May 24 2010

Martin Gardner 1914-2010

Martin Gardner, a renowned mathematician, author of over 70 books, educator, and skeptic, died on Saturday at the age of 95. Gardner was a skeptic before there was a skeptical movement, and so has always been one of our intellectual giants.

When I think of him I cannot help but think of the phrase most famously used by Isaac Newton,

“If I have seen a little further it is by standing on the shoulders of Giants.”

In fact another giant in the skeptical universe, and long time friend of Gardner, James Randi, felt the same way. He wrote in Swift:

That man was one of my giants, a very long-time friend of some 50 years or so.  He was a delight, a very bright spot in my firmament, one to whom I could always turn to with a question or an idea, with any strange notion I could invent, and with any complaint or comment I could come up with.

Gardner was probably most generally famous for his Scientific American column – Mathematical Games – which he wrote from 1956 to 1981. But to skeptics Gardner is best known for his tireless and unapologetic opposition to pseudoscience. His book, Fads and Fallacies in the Name of Science, is a classic of skepticism first published in 1952. If you have not read the book before, pick it up. I think you will find that it is just as relevant today (which itself is an interesting commentary). He takes on old favorites like creationism, UFOs, dowsing, Scientology, and even organic farming. But he also takes on some names you may not recognize, like Fletcherism (getting more from food by chewing it beyond thoroughly) and the Bates methods (an alternative eye treatment still around today) – but showing that while the characters and details may change over time, pseudoscience itself is remarkably consistent in its fallacies. He followed up with Science: Good, Bad, and Bogus in 1981 – also worth a read.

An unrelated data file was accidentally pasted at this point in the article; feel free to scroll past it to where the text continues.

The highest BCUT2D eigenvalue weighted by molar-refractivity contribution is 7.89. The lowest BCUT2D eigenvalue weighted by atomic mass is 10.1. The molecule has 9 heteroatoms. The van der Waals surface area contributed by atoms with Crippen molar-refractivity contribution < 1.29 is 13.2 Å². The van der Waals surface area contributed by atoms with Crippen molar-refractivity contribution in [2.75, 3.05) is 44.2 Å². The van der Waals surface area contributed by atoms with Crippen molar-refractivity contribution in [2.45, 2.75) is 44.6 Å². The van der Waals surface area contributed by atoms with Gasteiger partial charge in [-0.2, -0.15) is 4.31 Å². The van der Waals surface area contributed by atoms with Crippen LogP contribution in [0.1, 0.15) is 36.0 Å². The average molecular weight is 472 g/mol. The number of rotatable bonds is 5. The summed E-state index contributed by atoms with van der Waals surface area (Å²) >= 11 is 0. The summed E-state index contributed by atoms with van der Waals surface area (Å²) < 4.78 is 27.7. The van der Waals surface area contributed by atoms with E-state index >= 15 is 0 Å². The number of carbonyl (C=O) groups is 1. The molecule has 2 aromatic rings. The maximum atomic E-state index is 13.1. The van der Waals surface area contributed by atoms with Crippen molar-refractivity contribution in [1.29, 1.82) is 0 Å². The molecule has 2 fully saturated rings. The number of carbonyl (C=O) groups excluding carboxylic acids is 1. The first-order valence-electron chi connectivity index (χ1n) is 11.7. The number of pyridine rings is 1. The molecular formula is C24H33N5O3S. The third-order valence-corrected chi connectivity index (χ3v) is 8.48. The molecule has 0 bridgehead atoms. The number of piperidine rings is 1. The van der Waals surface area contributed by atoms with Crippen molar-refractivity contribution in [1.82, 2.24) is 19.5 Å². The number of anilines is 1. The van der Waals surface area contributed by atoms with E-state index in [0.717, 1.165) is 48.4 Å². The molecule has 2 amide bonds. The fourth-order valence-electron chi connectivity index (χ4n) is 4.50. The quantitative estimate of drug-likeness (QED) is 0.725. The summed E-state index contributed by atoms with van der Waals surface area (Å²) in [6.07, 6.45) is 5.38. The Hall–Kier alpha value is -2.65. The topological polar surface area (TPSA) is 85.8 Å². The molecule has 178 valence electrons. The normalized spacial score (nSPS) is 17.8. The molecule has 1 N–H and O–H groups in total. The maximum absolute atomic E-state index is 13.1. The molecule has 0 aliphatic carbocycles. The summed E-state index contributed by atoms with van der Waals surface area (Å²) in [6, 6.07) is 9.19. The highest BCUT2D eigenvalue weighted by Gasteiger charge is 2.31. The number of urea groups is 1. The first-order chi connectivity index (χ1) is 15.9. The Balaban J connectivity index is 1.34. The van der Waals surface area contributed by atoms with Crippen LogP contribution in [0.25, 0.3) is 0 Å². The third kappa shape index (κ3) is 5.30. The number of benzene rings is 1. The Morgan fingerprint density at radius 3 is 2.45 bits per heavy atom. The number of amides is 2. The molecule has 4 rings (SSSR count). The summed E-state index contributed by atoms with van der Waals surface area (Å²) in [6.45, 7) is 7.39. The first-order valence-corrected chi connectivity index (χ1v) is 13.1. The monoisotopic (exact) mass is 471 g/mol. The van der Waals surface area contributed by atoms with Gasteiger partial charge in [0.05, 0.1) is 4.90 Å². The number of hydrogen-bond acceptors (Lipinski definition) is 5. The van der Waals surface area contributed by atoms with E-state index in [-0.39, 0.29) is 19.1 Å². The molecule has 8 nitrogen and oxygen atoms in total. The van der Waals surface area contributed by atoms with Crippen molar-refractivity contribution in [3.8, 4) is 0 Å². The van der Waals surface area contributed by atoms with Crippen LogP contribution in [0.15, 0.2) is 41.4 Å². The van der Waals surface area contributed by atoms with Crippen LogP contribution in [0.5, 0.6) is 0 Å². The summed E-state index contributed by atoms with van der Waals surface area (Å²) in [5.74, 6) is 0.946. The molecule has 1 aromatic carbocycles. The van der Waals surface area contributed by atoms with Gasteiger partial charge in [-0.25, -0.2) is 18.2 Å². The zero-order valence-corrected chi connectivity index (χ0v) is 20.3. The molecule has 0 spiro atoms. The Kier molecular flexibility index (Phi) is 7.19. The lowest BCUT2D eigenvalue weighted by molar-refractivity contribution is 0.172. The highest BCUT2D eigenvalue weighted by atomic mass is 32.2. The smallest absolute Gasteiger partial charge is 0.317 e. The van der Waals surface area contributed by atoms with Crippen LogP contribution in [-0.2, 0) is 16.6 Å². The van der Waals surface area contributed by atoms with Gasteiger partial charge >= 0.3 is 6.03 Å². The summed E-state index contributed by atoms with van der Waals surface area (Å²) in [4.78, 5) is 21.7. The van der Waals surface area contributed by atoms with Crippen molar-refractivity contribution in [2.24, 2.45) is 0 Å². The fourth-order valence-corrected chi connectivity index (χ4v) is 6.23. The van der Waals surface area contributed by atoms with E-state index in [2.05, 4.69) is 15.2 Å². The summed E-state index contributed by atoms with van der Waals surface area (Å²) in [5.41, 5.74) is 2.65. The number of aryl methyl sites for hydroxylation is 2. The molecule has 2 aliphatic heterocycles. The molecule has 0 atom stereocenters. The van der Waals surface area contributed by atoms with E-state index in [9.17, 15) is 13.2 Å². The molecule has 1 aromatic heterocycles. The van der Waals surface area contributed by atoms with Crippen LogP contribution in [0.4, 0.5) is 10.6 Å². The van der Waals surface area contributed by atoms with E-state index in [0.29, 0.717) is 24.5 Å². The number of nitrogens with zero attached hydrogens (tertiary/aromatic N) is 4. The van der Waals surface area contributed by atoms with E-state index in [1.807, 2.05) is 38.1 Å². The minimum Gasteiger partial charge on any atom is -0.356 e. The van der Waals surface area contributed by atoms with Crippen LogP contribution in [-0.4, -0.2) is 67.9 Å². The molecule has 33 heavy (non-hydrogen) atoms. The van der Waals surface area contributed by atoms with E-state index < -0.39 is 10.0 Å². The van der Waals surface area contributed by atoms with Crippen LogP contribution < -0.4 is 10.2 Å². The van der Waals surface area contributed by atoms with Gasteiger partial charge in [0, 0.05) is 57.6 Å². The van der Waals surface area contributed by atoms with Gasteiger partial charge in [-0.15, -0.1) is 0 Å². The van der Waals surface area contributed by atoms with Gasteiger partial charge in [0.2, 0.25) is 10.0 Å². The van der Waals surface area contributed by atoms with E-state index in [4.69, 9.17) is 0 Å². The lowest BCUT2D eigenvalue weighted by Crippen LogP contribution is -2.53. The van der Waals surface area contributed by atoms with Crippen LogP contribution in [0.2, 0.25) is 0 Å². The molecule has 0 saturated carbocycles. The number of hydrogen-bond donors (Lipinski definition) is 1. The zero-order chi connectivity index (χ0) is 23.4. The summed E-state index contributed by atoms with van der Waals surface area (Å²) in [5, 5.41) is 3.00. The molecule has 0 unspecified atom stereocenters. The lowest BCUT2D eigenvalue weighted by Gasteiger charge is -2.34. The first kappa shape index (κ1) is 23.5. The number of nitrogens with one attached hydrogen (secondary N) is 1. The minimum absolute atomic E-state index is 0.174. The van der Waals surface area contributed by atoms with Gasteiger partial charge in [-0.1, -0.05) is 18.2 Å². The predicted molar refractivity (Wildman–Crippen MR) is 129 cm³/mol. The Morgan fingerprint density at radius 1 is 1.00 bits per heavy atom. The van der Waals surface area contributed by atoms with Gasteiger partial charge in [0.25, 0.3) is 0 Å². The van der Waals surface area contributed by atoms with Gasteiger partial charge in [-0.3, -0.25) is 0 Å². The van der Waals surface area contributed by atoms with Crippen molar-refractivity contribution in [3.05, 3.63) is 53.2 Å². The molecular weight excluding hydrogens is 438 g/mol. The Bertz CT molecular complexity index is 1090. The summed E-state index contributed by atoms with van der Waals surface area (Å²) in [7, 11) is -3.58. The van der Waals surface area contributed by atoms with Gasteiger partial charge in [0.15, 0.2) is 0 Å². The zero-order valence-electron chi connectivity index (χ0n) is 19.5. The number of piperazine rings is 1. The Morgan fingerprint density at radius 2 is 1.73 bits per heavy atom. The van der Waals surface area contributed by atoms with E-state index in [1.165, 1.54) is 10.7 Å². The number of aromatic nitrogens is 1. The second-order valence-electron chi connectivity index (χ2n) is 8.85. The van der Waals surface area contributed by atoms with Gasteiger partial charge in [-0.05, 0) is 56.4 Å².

No surprisingly Gardner was there at the beginning of the modern skeptical movement, arguably begun with the founding of CSICOP (The Committee for the Scientific Investigation of Claims of the Paranormal, now renamed CSI – Committee for Skeptical Inquiry). He was a founding fellow and wrote the Notes of a Fringe Watcher column for many years.

While I am sad that another of my intellectual heroes is gone, I am glad that Martin Gardner led a full, long, and by all accounts happy and fulfilling life. He has left behind a tremendous legacy. I haven’t read Fads and Fallacies in years – I think I’ll pick it up again.

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